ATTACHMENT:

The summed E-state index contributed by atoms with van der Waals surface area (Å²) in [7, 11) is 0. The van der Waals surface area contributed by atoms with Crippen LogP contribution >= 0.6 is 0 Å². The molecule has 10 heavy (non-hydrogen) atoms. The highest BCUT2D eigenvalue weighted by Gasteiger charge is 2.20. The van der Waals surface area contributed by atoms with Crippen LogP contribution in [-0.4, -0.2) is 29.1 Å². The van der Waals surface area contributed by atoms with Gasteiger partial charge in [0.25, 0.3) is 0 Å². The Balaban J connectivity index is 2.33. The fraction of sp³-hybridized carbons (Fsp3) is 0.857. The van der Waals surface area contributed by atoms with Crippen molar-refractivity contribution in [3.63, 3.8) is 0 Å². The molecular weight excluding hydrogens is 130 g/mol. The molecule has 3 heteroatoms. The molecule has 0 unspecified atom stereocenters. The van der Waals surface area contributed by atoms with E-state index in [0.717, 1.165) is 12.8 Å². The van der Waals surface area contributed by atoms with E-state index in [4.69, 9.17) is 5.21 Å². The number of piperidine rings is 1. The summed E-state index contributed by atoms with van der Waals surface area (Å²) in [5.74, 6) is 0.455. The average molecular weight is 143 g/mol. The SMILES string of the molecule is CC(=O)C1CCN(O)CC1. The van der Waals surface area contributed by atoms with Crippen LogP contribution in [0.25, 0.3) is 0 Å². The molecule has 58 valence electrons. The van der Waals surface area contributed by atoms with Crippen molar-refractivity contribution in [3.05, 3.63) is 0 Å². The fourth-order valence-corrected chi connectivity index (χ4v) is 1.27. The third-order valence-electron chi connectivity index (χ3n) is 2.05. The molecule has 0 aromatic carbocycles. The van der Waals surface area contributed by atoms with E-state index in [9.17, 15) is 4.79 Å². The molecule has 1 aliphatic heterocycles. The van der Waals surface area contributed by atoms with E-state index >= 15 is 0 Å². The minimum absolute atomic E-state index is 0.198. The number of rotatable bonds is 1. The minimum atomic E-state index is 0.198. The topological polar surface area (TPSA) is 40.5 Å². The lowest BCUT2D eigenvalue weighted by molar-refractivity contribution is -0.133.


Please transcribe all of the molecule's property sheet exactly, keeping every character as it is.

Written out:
The summed E-state index contributed by atoms with van der Waals surface area (Å²) in [7, 11) is 0. The van der Waals surface area contributed by atoms with Crippen LogP contribution >= 0.6 is 0 Å². The molecule has 10 heavy (non-hydrogen) atoms. The highest BCUT2D eigenvalue weighted by Gasteiger charge is 2.20. The van der Waals surface area contributed by atoms with Crippen LogP contribution in [-0.4, -0.2) is 29.1 Å². The van der Waals surface area contributed by atoms with Gasteiger partial charge in [0.25, 0.3) is 0 Å². The Balaban J connectivity index is 2.33. The fraction of sp³-hybridized carbons (Fsp3) is 0.857. The van der Waals surface area contributed by atoms with Crippen molar-refractivity contribution in [3.63, 3.8) is 0 Å². The molecular weight excluding hydrogens is 130 g/mol. The molecule has 3 heteroatoms. The molecule has 0 unspecified atom stereocenters. The van der Waals surface area contributed by atoms with E-state index in [0.717, 1.165) is 12.8 Å². The van der Waals surface area contributed by atoms with E-state index in [4.69, 9.17) is 5.21 Å². The number of piperidine rings is 1. The summed E-state index contributed by atoms with van der Waals surface area (Å²) in [5.74, 6) is 0.455. The average molecular weight is 143 g/mol. The SMILES string of the molecule is CC(=O)C1CCN(O)CC1. The van der Waals surface area contributed by atoms with Crippen LogP contribution in [0.25, 0.3) is 0 Å². The molecule has 58 valence electrons. The van der Waals surface area contributed by atoms with Crippen molar-refractivity contribution in [3.05, 3.63) is 0 Å². The fourth-order valence-corrected chi connectivity index (χ4v) is 1.27. The third-order valence-electron chi connectivity index (χ3n) is 2.05. The molecule has 0 aromatic carbocycles. The van der Waals surface area contributed by atoms with E-state index in [9.17, 15) is 4.79 Å². The molecule has 1 aliphatic heterocycles. The van der Waals surface area contributed by atoms with E-state index >= 15 is 0 Å². The minimum absolute atomic E-state index is 0.198. The number of rotatable bonds is 1. The minimum atomic E-state index is 0.198. The topological polar surface area (TPSA) is 40.5 Å². The lowest BCUT2D eigenvalue weighted by molar-refractivity contribution is -0.133.